Of all the investing maxims we have seen, we can’t recall any that included “sell low” as timeless advice. More often, it is a thing people do out of panic, then regret later as a market recovery leaves them behind. But what if you have no choice? That is the situation retirees may be facing if they haven’t yet taken their annual mandatory minimum withdrawals from their traditional 401(k)s and IRAs this year. The prospect of reducing stock exposure at levels well below early-year highs—thereby reducing exposure to the eventual rebound—is far from attractive. Thankfully, there are ways to lessen the blow.
Yes, those who turned 72 this year and older with tax-deferred retirement savings accounts must take required minimum distributions (RMDs) or risk facing a stiff 50% penalty on the amount not withdrawn. What is your RMD? Divide last year’s ending balance for your tax-deferred plan(s) by your—and perhaps your spouse’s—remaining-year life expectancy, which the IRS helpfully estimates (Uniform, Single, Joint). Or, ask your financial professional to tabulate it for you. This is the minimum amount you must withdraw this year—which is then subject to taxes. It is how Uncle Sam ensures he gets his slice of those long tax-deferred monies.
Federal law mandates retirees withdraw these funds. But they don’t mandate what you must do with them, which gives people some flexibility. If you don’t need the money straight away and can cover the taxes, you might find it beneficial to withdraw your RMD amount in-kind—simply transferring securities into a taxable brokerage account in the amount required. You still have to pay taxes on the withdrawal, but this lets you stay invested. Then, you are able to sell at your discretion when you need to raise cash for living expenses or other purposes.
You might also consider in-kind charitable distributions to satisfy your RMD and avoid taxes altogether. The IRS allows you to donate securities directly to qualified organizations, satisfying your RMD without having to pay taxes on it—at least up to $100,000. This lets you help out a charity you like and sidestep the taxman at the same time.
We know not everyone is able to do this. If you rely on your annual RMD to fund expenses, selling securities to take your RMDs—and paying taxes on them—is likely unavoidable. However, if you keep the rest of your account invested to capture the recovery, taking your RMD likely isn’t an insurmountable hurdle preventing you from participating in a recovery. The amount left will still compound over time. If you choose to, you could also take your RMD in installments or pull it in-kind, selling some of the securities as you need cash. This isn’t requisite, of course, but it is a way to maintain market exposure.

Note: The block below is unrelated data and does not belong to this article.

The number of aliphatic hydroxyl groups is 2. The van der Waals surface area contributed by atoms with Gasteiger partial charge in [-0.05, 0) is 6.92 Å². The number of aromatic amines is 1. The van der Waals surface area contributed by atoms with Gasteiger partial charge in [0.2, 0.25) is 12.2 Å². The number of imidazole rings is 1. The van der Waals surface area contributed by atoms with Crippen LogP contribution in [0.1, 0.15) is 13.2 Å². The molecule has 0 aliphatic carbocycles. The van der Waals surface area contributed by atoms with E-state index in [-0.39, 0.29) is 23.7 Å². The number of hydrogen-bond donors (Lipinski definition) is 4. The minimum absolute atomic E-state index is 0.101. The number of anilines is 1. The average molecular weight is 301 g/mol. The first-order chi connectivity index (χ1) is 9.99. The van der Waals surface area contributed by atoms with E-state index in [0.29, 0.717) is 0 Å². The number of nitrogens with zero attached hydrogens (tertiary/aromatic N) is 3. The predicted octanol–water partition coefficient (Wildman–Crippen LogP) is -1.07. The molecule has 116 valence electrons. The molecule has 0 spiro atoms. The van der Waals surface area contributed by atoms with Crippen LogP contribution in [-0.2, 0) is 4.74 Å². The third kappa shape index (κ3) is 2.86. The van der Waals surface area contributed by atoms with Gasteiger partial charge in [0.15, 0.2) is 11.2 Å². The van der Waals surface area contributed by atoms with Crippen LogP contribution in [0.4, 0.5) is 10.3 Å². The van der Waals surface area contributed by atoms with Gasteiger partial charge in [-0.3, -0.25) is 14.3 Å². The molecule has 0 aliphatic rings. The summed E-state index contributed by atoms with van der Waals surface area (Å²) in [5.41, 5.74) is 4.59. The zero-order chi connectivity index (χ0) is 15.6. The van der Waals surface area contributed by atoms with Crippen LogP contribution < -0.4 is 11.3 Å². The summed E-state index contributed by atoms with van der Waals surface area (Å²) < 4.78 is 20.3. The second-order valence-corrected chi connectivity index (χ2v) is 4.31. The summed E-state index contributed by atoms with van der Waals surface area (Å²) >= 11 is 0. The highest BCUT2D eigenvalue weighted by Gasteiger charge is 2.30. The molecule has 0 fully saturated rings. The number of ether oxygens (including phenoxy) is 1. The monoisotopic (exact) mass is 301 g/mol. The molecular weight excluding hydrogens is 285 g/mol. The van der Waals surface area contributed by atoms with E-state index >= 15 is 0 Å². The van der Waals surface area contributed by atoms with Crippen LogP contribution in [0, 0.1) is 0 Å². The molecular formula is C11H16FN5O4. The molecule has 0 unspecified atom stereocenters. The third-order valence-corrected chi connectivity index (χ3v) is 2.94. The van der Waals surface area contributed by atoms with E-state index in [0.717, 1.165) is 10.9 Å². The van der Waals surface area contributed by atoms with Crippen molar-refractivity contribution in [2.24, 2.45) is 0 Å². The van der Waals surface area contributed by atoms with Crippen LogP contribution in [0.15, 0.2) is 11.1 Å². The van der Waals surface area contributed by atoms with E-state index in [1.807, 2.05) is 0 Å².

To see the effect of an RMD withdrawal late in a bear market, consider a hypothetical investor turning 72 in 2008 with $500,000 in a tax-deferred retirement account. (Understanding that before 2019’s retirement system overhaul, you were required to start taking distributions earlier, at age 70 ½.) Using today’s life expectancy tables—unrealistic, but just to illustrate the point—the investor withdraws $18,248 ($500,000 divided by 27.4 years, from the IRS’s Uniform Lifetime Distribution Period) at 2008’s end. The difference between a half-million dollar account and the same less the RMD would have been $82,763 ending 2021.[i] That is significant, due to compounding’s power, but in the larger scheme of things, the remaining $481,752 after the required distribution, if it remained invested, would hypothetically grow, too. Of course, real-life investors would have had to continue taking RMDs year after year (except for the suspensions in 2009 and 2020). This isn’t meant to be an analysis of the long-term impact of taking RMDs, though—rather, we are simply showing that if you have to reduce your stock exposure by several thousand dollars late in a bear market, it isn’t automatically a huge, permanent setback.
Now, if you do choose to mitigate RMDs’ impact by transferring shares in-kind or taking them piecemeal, we recommend speaking to your financial professional sooner rather than later. Remember, if you are moving shares in-kind, the timing is basically irrelevant. And if you don’t have a taxable brokerage account set up, it will likely take a few days to open and execute the movement of securities. Best not to rush around right at yearend.
[i] Source: FactSet, as of 10/12/2022. Based on MSCI World returns with net dividends, 12/31/2008 – 12/31/2021.
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